Yesterday Visit Scunthorpe learned that should the Labour Party have retained power after last weekï¿½s election, then they would have saved Scotter House and The Lilacs.
When we found out about this, we had two questions which we are sure every one will be asking.
1 - Why tell us this now, after you've lost the election
2 - Where's all the money suddenly come from?
The council entered into a consultation with the public about both care homes approximately 6 weeks ago. Some campaigner's felt that the questions asked on the consultation questionnaire were unfair as they offered no choice of keeping the service open as it is, just closing or reducing the services available.
Users of the services combined with campaign groups, employees and trade unionists worked together to collect signatures both on the high street and also online. There have been several protests, the most recent of which was attended by Neil Poole who (we have been told by those are the protest) reportedly told campaigners that if her were to be elected he'd campaign to save the services.
Well Neil, here's your chance.
Back to our questions. The first one we already knew the answer to, so its rhetorical on our behalf, but its to do with a legal practice in the campaign period of an election called Purder.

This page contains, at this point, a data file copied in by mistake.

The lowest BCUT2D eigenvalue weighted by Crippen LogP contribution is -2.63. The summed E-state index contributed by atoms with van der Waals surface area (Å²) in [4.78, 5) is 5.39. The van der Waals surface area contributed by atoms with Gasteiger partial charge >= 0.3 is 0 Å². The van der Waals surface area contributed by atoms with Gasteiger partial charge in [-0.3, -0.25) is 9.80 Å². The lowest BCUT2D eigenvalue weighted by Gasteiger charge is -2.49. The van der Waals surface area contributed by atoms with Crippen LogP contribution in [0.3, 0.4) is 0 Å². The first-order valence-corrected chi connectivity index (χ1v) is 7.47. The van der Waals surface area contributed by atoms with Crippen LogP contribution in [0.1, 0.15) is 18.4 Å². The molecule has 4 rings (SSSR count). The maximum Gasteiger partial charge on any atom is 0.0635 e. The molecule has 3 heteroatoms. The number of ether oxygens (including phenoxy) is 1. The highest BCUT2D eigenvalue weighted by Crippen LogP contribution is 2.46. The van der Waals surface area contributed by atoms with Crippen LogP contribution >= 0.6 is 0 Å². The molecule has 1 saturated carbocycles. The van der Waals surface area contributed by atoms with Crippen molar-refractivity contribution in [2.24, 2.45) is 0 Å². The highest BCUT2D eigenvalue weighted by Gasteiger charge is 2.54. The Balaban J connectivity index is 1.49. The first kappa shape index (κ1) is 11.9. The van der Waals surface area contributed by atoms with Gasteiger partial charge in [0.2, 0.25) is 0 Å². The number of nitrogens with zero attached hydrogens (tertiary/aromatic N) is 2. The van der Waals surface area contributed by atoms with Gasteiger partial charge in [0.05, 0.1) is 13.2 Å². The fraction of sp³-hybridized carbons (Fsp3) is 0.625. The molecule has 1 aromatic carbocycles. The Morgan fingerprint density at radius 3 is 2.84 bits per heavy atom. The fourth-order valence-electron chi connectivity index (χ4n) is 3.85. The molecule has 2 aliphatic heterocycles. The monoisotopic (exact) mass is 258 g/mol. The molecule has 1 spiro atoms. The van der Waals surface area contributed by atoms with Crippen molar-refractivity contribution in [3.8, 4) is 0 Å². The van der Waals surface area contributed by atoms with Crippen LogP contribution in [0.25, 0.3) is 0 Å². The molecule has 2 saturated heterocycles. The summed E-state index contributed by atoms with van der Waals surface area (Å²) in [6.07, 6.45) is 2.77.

The Purder rules state that once a campaign has been called, a council, elected body, MP etc can not undertake an action or make a decision which may influence the outcome of the election.
The issue that we really didn't know about though was where has all of this money suddenly come from? We thought that reader's may appreciate knowing, so we investigated and have discovered that due to a renegotiation of the waste contract (announced at the last council meeting) that enough funds were generated to allow both the Lilacs and Scotter house to be saved.
This comes just 1 day before the Coalition of Resistance plan to hold a meeting to discuss the potential impact of the Tory cuts.
Knowing that there is more money in the bank than was originally though, questions the statement made by local Conservative MP to Visit Scunthorpe yesterday. Andrew Percy told us that the new Tory group would need to implement an emergency budget, perhaps as soon as the 25th of this month.
In a statement given to Visit Scunthorpe yesterday Cllr Pauline Carlile, Labour's spokeswoman on Adult Services, said: "The consultation period ended last Tuesday but our minds had been made up by that point by the sheer weight of feeling. It was an extremely effective consultation process and one we needed to go through to ensure any future decision was robust. It would have been wrong of us to announce that decision in the week of the local elections - people would have said we were playing politics with the situation - so we made the decision to wait until today."
Labour leader Cllr Mark Kirk added: "Today would have been the day we announced The Lilacs and Scotter House were to be saved. I would like to thank all of those who participated in the consultation. We listened. I now call on the new Conservative administration to do what we were intending to do and make a decision without delay. The consultation results are pretty clear and people should be told what will happen immediately."
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